A hazardous waste manifest must accompany all hazardous waste that is shipped off site. A hazardous waste manifest is a multipart form designed to track hazardous waste from generation to disposal. It will help you to track your waste during shipment and make sure it arrives at the proper destination. If you send waste to a recycling facility, you may be able to use a tolling agreement instead of a manifest. A tolling agreement is a "closed-loop" arrangement whereby a generator contracts with a recycling company to reclaim its hazardous waste and return it as a recycled product, thereby avoiding disposal. A copy of the contract must be kept on file for three years after the contract has ended.
If you are shipping hazardous waste use the federal Uniform Hazardous Waste Manifest, EPA Form 8700-22 (Rev. 3-05). Copies are available from some transporters, TSDs, and some commercial printers. Your state hazardous waste agency can refer you to manifest suppliers.
You must fill in all parts of a manifest (EPA has published instructions for completing Form 8700-22). Information requested includes: name of transporter, name of the designated facility, your EPA ID number, and a description of the waste based on DOT (Department of Transportation) requirements, such as proper shipping name and hazard class. Call the DOT information line for more information on DOT waste description requirements.
The transporter signs the completed manifest when the shipment is accepted for transport. The facility operator at the designated TSDF also signs the form when the shipment is received and sends a copy of it back to you. You must keep this copy on file for three years. (It might be a good practice, however, to keep it for as long as you are in business.)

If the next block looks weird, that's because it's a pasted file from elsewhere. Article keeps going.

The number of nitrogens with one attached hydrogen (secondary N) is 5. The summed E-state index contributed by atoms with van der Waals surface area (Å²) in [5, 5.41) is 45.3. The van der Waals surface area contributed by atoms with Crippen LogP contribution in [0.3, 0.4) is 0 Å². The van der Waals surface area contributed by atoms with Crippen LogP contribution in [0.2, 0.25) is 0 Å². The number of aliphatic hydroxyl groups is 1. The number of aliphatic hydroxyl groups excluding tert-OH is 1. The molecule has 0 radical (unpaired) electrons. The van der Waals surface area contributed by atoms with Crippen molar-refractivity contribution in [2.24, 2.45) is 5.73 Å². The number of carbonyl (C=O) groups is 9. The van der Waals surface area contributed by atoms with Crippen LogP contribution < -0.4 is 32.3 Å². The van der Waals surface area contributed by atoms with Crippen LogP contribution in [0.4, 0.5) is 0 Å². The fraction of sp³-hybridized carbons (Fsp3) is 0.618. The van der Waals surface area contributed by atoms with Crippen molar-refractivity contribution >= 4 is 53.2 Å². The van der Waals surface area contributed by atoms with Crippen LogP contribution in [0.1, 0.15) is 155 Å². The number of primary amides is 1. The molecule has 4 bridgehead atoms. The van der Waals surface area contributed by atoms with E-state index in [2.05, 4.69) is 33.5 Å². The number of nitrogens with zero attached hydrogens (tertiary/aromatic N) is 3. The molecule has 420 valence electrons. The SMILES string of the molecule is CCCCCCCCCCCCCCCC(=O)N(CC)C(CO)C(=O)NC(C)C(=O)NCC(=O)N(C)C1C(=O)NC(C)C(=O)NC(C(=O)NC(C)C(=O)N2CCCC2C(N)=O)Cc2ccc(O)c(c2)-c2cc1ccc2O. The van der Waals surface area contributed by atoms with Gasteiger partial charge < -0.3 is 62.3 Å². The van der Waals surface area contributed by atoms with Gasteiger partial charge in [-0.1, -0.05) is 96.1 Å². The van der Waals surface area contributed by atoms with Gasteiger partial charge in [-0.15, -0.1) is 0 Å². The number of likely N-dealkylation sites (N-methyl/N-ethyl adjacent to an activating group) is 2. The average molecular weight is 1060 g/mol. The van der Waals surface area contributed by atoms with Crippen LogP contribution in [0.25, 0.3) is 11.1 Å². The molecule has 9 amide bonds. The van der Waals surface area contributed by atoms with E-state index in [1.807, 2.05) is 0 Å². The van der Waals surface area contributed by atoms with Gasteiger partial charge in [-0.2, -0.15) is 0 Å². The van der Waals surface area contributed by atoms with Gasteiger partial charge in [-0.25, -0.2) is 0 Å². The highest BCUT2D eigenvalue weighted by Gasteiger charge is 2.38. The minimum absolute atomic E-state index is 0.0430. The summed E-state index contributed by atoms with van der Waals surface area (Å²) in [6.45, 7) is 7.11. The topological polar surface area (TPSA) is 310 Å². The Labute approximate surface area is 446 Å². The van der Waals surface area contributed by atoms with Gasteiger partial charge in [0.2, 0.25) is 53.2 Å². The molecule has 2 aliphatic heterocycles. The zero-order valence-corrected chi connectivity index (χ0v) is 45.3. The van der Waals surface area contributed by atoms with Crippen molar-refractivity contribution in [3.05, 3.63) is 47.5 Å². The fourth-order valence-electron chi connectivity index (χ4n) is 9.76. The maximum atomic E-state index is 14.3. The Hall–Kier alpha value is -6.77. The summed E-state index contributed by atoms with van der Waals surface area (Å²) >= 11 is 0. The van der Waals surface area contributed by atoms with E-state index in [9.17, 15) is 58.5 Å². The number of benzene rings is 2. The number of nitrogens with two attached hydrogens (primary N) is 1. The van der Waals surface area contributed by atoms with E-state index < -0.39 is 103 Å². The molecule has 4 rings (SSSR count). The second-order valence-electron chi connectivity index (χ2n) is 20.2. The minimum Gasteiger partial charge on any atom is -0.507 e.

Any SQG that does not receive a signed copy of the manifest from the designated TSDF within 60 days of shipment must submit a legible copy of the manifest to the state or EPA regional office. This copy, known as an exception report, simply indicates that a signed copy was not received from the facility operator.
Recordkeeping and Reporting
Biennial Report (SQGs and LQGs only)
SQGs and LQGs who ship hazardous waste off-site to a treatment, storage, disposal (TSD) facility must prepare and submit a Biennial Report to the EPA Regional Administrator by March 1 of each even numbered year (2012, 2014, 2016, etc.). Use EPA Form 8700-13A/B for submitting the report, and include the following information:
- Your EPA identification number, name, and address as the generator
- The calendar year covered by the report
- The EPA identification number, name, and address for each off-site treatment, storage, or disposal facility to which waste was shipped
- The name and EPA identification number of each transporter used
- A description, EPA hazardous waste number (from 40 CFR part 261, subpart C or D), DOT hazard class, and quantity of each hazardous waste shipped off-site
- A description of the efforts undertaken during the year to reduce the volume and toxicity of waste generated.